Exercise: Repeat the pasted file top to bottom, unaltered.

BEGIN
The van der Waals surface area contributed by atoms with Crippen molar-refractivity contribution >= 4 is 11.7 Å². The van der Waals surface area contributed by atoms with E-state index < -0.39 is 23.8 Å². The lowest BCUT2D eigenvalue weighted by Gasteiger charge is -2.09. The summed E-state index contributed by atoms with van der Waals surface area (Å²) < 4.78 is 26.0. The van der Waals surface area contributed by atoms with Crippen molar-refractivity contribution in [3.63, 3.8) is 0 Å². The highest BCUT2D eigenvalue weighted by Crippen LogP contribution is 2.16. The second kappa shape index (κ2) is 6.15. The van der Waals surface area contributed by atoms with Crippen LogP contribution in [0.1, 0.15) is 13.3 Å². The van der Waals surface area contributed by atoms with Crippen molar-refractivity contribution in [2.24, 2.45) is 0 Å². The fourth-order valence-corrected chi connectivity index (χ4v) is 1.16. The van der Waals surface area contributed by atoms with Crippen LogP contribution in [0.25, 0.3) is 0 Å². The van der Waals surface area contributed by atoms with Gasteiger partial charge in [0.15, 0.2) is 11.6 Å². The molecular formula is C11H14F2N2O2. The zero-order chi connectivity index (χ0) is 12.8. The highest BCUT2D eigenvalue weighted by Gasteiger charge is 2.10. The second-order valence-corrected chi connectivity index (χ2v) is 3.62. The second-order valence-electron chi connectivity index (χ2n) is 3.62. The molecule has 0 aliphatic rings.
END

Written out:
The van der Waals surface area contributed by atoms with Crippen molar-refractivity contribution >= 4 is 11.7 Å². The van der Waals surface area contributed by atoms with E-state index < -0.39 is 23.8 Å². The lowest BCUT2D eigenvalue weighted by Gasteiger charge is -2.09. The summed E-state index contributed by atoms with van der Waals surface area (Å²) < 4.78 is 26.0. The van der Waals surface area contributed by atoms with Crippen molar-refractivity contribution in [3.63, 3.8) is 0 Å². The highest BCUT2D eigenvalue weighted by Crippen LogP contribution is 2.16. The second kappa shape index (κ2) is 6.15. The van der Waals surface area contributed by atoms with Crippen LogP contribution in [0.1, 0.15) is 13.3 Å². The van der Waals surface area contributed by atoms with Crippen molar-refractivity contribution in [2.24, 2.45) is 0 Å². The fourth-order valence-corrected chi connectivity index (χ4v) is 1.16. The van der Waals surface area contributed by atoms with Crippen LogP contribution in [0.25, 0.3) is 0 Å². The van der Waals surface area contributed by atoms with Gasteiger partial charge in [0.15, 0.2) is 11.6 Å². The molecular formula is C11H14F2N2O2. The zero-order chi connectivity index (χ0) is 12.8. The highest BCUT2D eigenvalue weighted by Gasteiger charge is 2.10. The second-order valence-corrected chi connectivity index (χ2v) is 3.62. The second-order valence-electron chi connectivity index (χ2n) is 3.62. The molecule has 0 aliphatic rings.